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A god once created a beautiful planet and populated it with all kind of plant and animals. He brought up humans, because no world is complete without them. But then he paused. Not because he needed a rest, no, but because he thought about the future. And the future indeed looked cloudy.

His beloved humans would grow and multiply, invent wheel, iron working, steam engine. They would build railroads and factories, pipelines and chemical plants. They would play with nuclear power. What would happen to green hills and blue skies of this world? What would happen to its lesser creatures? Impeding ecological catastrophe looked inevitable.

Some other gods say that this is just a necessary step in a civilization growing up, and if ecological damage gets out of hand, a god should step in and punish his subjects with a great flood or something like that.

But not this god. So the god sat and thought about how his people can avoid spoiling their world. His powers were immense. He could strip the world of any natural resource, or make it overly abundant. He could change atmospheric composition and move around planets and moons. But his powers were limited too. He couldn't change laws of nature. And he couldn't change the nature of his people.

Some other gods say that ignorance is bliss. People are better off living in a garden of Eden, never knowing technology and its poisonous fruits. Maybe going a bit further and living in idyllic Middle Ages.

But not this god. He knew better of this so called idyll, and that his subjects deserve better. They deserve progress. But how avoid the dark side of it? So the god just sat and thought, and still could not come up with solution.

Can you help him?

P.S. The god understands that the term "ecological damage" is fuzzy and some strict criteria are required. So, the god suggests that his subjects should at all times comply with more stringent of Earth-based clean air and water standards. For example, US EPA sets following standards for air pollution: https://www.epa.gov/criteria-air-pollutants/naaqs-table

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    $\begingroup$ Can your question be simplified to "Can a God perfectly limit individuals to only doing 'the right thing' while still giving them freewilll?" To that end, can you define "progress?" The progress we are used to thinking about is progress without such a deity. Progress with the deity would certainly look different. $\endgroup$ – Cort Ammon Aug 23 at 5:12
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    $\begingroup$ @Cort Ammon No, not like that. The god can't change the nature of individuals. Which means that given the opportunity and incentive and lack of restraint, people may act against god's will. So the question is - how to restrict opportunity or incentive, or introduce appropriate restraint? $\endgroup$ – Alexander Aug 23 at 7:26
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    $\begingroup$ That is one very very very omnipotent god. You see, ecological equilibrium does not exist and cannot exist. Ecological system are chaotic; one cannot predict their future state by looking at the current state. And this just on the short term; does not even take into consideration natural evolution (medium term), and the changing amount of energy coming from the Sun (long term). $\endgroup$ – AlexP Aug 23 at 11:24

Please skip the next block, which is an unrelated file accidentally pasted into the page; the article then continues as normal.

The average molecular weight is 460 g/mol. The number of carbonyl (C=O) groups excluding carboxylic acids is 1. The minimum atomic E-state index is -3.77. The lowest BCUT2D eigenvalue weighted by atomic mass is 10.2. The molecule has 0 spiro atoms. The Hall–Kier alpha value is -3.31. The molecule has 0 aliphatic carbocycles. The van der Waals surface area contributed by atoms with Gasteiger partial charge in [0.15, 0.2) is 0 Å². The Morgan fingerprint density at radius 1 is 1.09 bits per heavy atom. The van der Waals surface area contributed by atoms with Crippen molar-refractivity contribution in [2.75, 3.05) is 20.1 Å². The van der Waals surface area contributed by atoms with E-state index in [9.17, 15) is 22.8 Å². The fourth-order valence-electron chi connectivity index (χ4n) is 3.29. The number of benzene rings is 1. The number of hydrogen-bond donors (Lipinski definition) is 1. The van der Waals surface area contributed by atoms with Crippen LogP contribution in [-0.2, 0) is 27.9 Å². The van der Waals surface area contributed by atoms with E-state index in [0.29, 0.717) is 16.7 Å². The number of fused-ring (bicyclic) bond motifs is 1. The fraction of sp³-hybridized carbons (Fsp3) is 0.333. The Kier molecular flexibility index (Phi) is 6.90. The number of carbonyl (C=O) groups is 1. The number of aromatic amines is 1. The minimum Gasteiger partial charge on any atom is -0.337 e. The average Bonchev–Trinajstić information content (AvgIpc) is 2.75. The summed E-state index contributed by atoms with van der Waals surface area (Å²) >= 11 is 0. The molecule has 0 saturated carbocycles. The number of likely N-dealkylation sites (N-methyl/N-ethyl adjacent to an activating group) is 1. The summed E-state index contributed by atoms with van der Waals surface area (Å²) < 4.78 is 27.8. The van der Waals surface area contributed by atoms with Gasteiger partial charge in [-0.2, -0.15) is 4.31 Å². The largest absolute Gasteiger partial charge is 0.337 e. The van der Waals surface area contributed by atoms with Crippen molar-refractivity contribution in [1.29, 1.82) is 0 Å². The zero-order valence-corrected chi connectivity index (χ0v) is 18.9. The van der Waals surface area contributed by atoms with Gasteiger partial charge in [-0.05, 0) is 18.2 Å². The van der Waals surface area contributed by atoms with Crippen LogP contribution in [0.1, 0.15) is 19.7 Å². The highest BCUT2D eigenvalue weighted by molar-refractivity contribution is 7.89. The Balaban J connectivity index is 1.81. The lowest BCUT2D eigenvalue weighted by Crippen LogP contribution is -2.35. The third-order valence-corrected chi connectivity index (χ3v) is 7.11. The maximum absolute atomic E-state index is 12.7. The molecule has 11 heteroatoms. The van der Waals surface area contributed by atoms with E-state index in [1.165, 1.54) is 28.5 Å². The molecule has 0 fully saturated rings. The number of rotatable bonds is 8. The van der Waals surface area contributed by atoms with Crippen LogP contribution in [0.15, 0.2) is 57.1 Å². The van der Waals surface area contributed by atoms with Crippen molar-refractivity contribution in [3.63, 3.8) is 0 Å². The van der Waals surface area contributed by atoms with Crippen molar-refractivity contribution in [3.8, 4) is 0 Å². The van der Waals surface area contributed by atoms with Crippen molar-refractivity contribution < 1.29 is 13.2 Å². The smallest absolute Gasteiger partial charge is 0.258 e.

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    $\begingroup$ Is a beaver dam "ecological damage?" $\endgroup$ – puppetsock Aug 23 at 13:52
  • $\begingroup$ Your god needs an endgame, a purpouse for what it is doing, and a scale of what is good; Are the green hills better than having Man? So, it will have to think hard about some of the questions people like Plato tried to deal with: what is Good and Beautiful? $\endgroup$ – Geronimo Aug 23 at 14:01
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No. But...

simply because the term "ecological damage" is nonsensical. Modern sensibilities equate that term with unpopular human influence on nature. But humans are and always have been as much a part of the planet's ecology as any other living thing. When humans want to dam a river there is much anxiety about the potential for damaging the local ecology. But when beavers dam a river without any regard for the impact it has on the ecology it's accepted by humans as nature running its course. When humans want to build a highway there is anxiety over the destruction of natural habitats. But when herds of elephants cross an African plain trampling plants and ant hills along the way humans find it charming. But in essence there is no difference among them. All are examples of ecology in progress and in particular energy transferring through it. There would be no ecology without energy. (And in the case of Earth energy from the sun.)

Since technological evolution as we know it requires transferring energy within the compartment of an ecology there will always be unavoidable "damage" within it. Just as the transferring energies of a thunderstorm "damage" localities that experience its influence.

So in that sense there really is no such thing as ecological damage. There will always be unavoidable physical effects of energy flowing through a complex physical system. That which is considered damage is simply an emotional argument subject to the whims of human perspective.